Comparative Urban Design Changes Generated by Planning Policy in the 20th and 21st Century
College: Fine and Applied Arts
Award year: 2006-2007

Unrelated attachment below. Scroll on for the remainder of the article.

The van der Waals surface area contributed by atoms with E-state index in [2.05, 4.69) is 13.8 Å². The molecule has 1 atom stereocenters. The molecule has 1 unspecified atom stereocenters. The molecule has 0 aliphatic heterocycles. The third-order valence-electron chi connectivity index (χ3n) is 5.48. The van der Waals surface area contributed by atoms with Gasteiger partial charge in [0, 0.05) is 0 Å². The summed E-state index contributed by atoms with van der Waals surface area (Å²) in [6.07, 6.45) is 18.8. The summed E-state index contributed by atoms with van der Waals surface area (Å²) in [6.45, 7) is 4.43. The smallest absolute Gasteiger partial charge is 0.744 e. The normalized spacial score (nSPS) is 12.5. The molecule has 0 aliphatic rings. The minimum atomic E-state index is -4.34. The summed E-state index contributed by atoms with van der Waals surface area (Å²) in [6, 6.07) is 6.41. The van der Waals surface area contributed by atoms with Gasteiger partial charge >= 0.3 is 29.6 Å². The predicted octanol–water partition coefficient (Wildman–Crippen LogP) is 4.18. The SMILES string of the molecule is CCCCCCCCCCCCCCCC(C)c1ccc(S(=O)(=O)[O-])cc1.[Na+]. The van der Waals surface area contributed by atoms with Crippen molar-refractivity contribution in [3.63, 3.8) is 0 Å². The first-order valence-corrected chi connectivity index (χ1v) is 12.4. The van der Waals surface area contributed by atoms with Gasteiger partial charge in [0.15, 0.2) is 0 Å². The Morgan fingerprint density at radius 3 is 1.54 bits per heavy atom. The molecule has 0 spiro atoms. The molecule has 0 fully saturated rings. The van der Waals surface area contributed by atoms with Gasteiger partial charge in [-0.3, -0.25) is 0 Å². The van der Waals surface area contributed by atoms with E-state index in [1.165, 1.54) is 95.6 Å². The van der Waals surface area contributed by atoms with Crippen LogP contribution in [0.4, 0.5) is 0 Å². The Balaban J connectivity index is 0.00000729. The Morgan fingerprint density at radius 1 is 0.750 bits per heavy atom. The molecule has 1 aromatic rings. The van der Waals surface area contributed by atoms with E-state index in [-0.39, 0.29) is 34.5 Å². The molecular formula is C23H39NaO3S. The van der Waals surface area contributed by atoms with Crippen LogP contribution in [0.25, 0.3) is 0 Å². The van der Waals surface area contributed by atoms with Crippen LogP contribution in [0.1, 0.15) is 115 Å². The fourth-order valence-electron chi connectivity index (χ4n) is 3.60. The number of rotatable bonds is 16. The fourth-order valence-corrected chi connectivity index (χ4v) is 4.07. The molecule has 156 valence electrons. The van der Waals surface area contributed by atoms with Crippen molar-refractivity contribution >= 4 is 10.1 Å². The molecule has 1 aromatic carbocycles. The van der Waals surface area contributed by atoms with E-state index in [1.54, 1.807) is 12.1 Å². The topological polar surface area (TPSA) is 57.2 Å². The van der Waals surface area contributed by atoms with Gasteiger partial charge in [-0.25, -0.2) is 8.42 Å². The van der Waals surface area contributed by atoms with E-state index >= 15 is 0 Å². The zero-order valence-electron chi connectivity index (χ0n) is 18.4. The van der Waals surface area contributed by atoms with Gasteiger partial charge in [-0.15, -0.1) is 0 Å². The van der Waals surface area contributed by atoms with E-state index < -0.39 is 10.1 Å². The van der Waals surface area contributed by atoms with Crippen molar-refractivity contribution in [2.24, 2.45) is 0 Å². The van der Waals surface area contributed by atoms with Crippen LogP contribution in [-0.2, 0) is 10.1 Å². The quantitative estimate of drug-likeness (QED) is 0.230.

This project will compare 20th Century changes in the urban space of five Midwestern American cities to investigate the relationship between changes to built space and urban (re)development plans and policies, through an analysis of representations of space and physical form. In each city, the study will use archival sources including historical maps and aerial photographs, observation and documentation of resulting built space, and city planning documents. The key study objectives are: build computerized graphic database that allows layering of maps, figure-ground drawings, and other qualitative materials, using this database and analysis tool -- graphically analyze urban physical form, identify locations of major urban form transformation, document the built forms at these locations, and gather master planning documents to identify and obtain key development planning policies and projects impacting urban transformation in the five cities. Cities have historically been centers offering amenities in the arts, education and the sciences that have brought diverse peoples together. Today, cities are sites where global economic imperatives meet urban policymaking and confront local needs and values. In response to these global forces, cities are engaged in regeneration efforts to compete in the global arena and to sell themselves in the global marketplace. Current urban development paradigms and their resultant built spaces contribute to contemporary urban environments that many times lack a sense of social equity, are unsustainable in ecological or economic terms and fail to engage a broader vision for the future of the city. It is these resulting conditions: physical, social, political and economic, that the current study seeks to better understand, thus adding to the ongoing discourse about urban redevelopment and design.